Co-lending is a mechanism designed by the RBI to ensure that low-cost funds from banks are made available to NBFCs that operate in deeper geographies and work in MSMEs (Micro, Small and Medium Enterprises), SAPs (economically weaker sections), LIG ​​(low income group) and MIG (middle income group) categories, where banks are slightly reluctant to lend due to higher operating costs and credit risks.

The main purpose of co-lending is to improve the flow of credit to unserved and underserved segments of the economy. The co-lending model allows NBFCs to seek low-cost funding from banks through a participation agreement, and requires them to provide the remaining 20% ​​from their own funding sources.

This 80:20 ratio ensures that the NBFC does not create bad quality loans, as its 20% stake would also be affected by the losses that would arise from such creation.

This mechanism ensures a win-win situation for all three parties – borrower, bank and NBFC. Borrowers obtain the funds at a lower cost than they would have obtained on a stand-alone basis from NBFC. The bank would get a better deployment of its funds to the unserved and underserved sector, and NBFC would have a steady stream of economical and reliable sources of funding.

If the model is so good, what is hindering its growth?

Model complexity: The model requires banks to publish their credit policy to accept such loans. In addition, banks and NBFC must enter into a framework agreement regarding loan servicing and customer service. There is also a complex accounting methodology that must be in place for the three components of the co-loan – 80%, 20% and 100%. Separate accounts should be maintained for the bank, NBFC and the borrower.

Supply-demand mismatch in the PSL segment (loans to priority sectors): Banks are normally short of RBI’s PSL mandate, and they depend on NBFCs to sell their loans to them (since NBFCs have no such mandate). The supply of PSL loans by NBFCs is much lower than their demand, which makes the commercial negotiation between banks and NBFC very unbalanced in favor of NBFCs.

NBFCs also retain most other income in the form of processing fees, insurance commissions, additional interest rates, NSF check fees, penalty interest.

Curious case of the combined cost of the fund and the borrower’s interest rate: NBFCs say they do not know whether banks would approve a particular loan issued by them for a co-loan when banks select the pool and therefore cannot pass on the benefit of the blended cost to the borrower at the time of granting.

This is a big concern because this uncertainty ends up defeating the purpose of the co-loan at a lower interest rate as envisioned by the regulator.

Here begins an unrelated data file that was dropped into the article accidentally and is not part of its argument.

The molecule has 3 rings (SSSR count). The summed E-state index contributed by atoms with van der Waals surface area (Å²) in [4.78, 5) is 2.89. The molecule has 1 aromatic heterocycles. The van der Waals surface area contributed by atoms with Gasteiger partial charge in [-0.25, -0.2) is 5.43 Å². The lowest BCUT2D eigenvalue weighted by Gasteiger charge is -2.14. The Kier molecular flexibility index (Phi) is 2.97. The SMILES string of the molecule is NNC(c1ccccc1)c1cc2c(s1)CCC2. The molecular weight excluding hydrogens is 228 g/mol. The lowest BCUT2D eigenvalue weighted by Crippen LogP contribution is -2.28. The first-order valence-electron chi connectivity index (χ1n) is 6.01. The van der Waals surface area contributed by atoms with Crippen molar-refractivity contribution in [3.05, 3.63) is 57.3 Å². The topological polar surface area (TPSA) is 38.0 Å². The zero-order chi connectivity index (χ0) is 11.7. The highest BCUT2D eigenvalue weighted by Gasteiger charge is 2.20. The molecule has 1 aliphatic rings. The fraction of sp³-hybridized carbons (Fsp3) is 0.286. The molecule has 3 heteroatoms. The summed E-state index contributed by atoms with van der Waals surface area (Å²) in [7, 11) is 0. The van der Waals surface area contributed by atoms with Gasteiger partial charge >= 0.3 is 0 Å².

The NBFC customer segment does not overlap with the bank: The credit profiles of NBFC customers are relatively riskier and therefore the likelihood of higher credit loss cannot be ruled out. Banks also complain that their ability to absorb higher credit losses is very limited. Banks have very little understanding of the credit risk of NBFC borrowers.

Regulatory compliances are different for banks and NBFCs: The regulatory standards for banks and NBFCs are different, so there are issues around know-your-customer (KYC) standards, collateral standards. Do these issues make the co-lending model unviable? Well, the benefits of the model far outweigh the concerns on both sides. There are solutions that will emerge from these challenges that will hopefully make this model a great success.

Some IT and fintech companies have already come up with the accounting and escrow solution for NBFCs and banks. The mismatch between supply and demand will resolve itself over time. Unless co-lending takes off, the supply (of PSL loans) will not improve as NBFCs find it very difficult to raise funds for loans. Unless NBFCs grow in scale and prove their ability to manage credit and liquidity risk well, the NBFC scale problem will not be solved.

Co-lending offers a perfect opportunity to take care of the initial concerns of low cost funds for loans. As the co-lending model develops, competition between NBFCs will ensure that the mixed cost is passed on to the end customer.

As for banks not understanding the credit nuance of this segment, this will be resolved over time as banks gain experience in managing these acquired portfolios and are able to see the performance of these segments over time. There are guarantee companies in the area of ​​MSMEs and home loans in India which can be operated by banks while defining their risk appetite for co-lending activities with NBFCs, and also taking a guarantee of credit default until they are ready to take that risk on their own.

The terms between the banks and the NBFCs, as both begin to see the benefits, will eventually be settled despite the supply and demand mismatch in the PSL sector.